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Above the Fold, December 4

Left, Neera Tanden, US Department of Labor, Shawn T Moore, Public domain, via Wikimedia Commons. Right, Cecilia Rouse and Christina Romer watch Barack Obama sign the economic report, The White House from Washington, DC, Public domain, via Wikimedia Commons.

Dear Colleagues,

There are many reasons to feel optimistic about the outlook for women and girls, especially women of color. The incoming U.S. presidential administration has vowed to make diversity a priority in selecting a Cabinet and staff who better reflect the diversity of the U.S. and the central role of women in strengthening communities and shaping our collective future. Already, they have announced a number of historic and glass-ceiling-shattering appointments, including an all-women senior White House communications team of which, marking another milestone, six are mothers of young children, and a diverse economic team that puts four women in key leadership positions, including Neera Tanden, the first woman of color and first South Asian American appointed to lead the Office of Management and Budget and Cecilia Rouse as the first Black woman and first woman of color to chair the Council of Economic Advisers. 

The continued support of women’s leadership, especially women of color, at all levels — from communities and grassroots organizations, to the top, most senior levels of government — is critical.

Advocates from across the globe must continue to pressure the new administration to center diversity in all areas of its top-level leadership teams, as well as demand the same high standards in how the White House and Congress implement their agenda and public policy decisions on the issues that matter most to communities of color and all genders.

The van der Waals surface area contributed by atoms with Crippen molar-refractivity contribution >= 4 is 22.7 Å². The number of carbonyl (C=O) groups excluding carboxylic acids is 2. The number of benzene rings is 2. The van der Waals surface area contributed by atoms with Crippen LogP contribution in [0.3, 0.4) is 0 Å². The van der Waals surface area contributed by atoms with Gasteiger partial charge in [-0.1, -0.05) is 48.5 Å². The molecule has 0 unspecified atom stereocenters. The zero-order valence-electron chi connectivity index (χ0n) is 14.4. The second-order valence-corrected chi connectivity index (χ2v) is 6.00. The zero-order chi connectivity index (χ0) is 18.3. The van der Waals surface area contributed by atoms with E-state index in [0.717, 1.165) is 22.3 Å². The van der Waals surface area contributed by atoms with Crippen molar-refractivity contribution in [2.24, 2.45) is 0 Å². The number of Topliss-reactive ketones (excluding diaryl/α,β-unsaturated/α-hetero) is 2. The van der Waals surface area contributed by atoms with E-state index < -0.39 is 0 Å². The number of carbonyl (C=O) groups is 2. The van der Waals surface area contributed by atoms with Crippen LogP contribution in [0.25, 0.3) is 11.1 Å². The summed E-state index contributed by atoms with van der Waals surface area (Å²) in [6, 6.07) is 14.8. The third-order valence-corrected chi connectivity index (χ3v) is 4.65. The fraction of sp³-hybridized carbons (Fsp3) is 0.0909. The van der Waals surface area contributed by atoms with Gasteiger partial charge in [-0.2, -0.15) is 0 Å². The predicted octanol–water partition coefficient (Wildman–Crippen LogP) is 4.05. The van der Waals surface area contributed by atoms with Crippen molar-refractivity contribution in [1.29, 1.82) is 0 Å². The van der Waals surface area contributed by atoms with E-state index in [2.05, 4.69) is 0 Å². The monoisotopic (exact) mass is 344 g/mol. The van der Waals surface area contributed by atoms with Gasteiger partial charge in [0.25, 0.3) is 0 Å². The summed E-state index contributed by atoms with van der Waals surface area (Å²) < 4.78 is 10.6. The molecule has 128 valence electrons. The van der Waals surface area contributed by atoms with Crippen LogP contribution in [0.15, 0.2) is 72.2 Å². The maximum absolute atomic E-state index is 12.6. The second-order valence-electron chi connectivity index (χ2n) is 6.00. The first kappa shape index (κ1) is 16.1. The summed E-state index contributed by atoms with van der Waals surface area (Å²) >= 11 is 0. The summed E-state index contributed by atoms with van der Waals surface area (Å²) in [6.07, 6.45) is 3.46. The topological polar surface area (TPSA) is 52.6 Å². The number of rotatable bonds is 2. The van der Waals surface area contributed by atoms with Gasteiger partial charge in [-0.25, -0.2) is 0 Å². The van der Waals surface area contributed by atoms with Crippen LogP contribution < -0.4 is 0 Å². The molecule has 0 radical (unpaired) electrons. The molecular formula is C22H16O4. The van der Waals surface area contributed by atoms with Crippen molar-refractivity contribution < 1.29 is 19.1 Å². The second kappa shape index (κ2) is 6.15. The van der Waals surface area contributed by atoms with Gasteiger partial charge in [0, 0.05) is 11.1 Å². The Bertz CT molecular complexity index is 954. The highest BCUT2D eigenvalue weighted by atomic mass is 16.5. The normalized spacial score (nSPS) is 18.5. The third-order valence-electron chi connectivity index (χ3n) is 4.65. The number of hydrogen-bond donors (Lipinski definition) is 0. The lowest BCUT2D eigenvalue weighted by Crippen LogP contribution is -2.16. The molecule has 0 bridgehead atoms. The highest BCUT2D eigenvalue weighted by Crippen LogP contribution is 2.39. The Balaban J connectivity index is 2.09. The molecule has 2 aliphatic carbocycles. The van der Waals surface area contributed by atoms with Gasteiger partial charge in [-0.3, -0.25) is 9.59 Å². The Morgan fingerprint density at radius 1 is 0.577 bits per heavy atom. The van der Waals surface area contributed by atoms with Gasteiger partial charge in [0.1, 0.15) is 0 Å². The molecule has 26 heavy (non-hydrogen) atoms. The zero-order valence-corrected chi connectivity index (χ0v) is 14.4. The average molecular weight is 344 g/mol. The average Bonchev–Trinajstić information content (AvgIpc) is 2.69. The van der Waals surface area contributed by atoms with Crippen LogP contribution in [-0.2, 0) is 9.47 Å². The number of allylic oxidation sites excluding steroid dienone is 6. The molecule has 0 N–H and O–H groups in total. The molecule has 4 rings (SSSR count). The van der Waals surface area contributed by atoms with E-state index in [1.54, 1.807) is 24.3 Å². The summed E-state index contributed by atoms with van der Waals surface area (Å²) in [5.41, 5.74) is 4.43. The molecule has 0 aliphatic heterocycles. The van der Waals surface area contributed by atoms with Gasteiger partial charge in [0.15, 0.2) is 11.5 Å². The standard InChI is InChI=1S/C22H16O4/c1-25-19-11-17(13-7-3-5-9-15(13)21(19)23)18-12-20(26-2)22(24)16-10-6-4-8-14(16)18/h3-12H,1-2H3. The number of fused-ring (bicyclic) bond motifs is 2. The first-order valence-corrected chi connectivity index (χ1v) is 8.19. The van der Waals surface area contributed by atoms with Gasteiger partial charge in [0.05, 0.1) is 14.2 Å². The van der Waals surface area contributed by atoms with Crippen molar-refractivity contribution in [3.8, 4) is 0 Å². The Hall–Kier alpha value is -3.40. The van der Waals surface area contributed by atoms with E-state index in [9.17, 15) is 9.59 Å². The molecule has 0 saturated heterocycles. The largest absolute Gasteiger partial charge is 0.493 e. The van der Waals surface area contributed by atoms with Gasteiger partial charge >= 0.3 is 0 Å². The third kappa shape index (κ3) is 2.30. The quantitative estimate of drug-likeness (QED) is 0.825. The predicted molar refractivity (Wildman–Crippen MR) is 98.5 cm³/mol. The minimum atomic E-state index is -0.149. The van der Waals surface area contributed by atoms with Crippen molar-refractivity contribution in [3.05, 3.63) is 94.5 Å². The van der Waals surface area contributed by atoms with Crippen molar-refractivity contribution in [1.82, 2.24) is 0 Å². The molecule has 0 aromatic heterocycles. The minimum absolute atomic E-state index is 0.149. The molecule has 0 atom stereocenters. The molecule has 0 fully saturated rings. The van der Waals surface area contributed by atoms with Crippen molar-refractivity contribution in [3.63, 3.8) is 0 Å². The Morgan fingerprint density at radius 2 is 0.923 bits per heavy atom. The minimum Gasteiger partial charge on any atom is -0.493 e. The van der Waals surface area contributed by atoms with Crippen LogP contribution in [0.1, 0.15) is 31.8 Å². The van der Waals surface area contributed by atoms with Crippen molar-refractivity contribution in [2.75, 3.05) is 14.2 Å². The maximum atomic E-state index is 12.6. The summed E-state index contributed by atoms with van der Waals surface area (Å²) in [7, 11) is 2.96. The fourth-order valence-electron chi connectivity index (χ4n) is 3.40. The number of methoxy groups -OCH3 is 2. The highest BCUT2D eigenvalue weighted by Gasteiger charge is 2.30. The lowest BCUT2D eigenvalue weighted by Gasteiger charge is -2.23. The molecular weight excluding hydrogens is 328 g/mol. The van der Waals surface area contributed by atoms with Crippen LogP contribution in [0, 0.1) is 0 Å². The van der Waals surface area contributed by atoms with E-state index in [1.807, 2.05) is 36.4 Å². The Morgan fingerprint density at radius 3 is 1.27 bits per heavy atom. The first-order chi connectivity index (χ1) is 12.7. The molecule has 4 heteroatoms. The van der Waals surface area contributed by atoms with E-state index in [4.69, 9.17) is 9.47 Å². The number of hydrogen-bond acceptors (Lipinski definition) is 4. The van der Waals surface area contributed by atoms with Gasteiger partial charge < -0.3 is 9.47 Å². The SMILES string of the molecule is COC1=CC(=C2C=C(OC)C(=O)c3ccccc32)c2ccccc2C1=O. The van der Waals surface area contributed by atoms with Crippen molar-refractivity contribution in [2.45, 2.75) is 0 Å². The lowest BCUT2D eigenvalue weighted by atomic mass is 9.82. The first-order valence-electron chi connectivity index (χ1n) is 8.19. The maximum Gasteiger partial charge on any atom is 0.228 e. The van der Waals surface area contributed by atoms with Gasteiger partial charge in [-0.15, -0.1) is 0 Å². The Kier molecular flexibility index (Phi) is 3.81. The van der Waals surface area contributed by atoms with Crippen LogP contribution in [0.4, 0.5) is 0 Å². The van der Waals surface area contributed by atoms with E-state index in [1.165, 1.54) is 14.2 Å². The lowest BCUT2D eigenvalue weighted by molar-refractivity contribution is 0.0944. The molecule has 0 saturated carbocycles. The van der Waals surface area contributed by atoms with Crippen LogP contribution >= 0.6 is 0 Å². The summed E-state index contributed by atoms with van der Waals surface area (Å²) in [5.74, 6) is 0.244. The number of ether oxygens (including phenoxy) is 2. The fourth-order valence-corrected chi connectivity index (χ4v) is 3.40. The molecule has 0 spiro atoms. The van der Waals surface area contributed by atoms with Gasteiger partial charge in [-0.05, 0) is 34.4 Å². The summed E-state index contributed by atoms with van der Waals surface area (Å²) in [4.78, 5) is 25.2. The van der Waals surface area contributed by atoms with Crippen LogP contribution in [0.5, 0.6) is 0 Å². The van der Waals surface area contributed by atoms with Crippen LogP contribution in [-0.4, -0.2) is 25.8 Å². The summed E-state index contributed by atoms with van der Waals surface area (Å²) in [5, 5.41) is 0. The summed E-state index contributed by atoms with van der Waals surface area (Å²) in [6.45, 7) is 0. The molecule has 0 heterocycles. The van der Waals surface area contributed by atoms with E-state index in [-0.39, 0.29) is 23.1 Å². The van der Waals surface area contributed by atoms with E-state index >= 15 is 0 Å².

Steps in the right direction include new leadership in the White House, a coalition of major donors, foundations, and high-profile philanthropy leaders bringing reform to Congress, and pledges to give more so grassroots groups can do more. But these efforts will be lacking without the expertise and trust-based philanthropic practice of women’s foundations.

Women’s foundations center the voices and leadership of local women and girls and apply a racial justice and gender equity lens to help solve our world’s most challenging problems. 

Thank you for continuing your work and leadership to break down barriers and lift up the leadership of communities of color and marginalized genders. Your efforts and commitment to our movement for equity and justice are integral to transformative and lasting change.

Yours for equity and justice, 

Elizabeth Signature

Elizabeth Barajas-Román
Women’s Funding Network 
President & CEO

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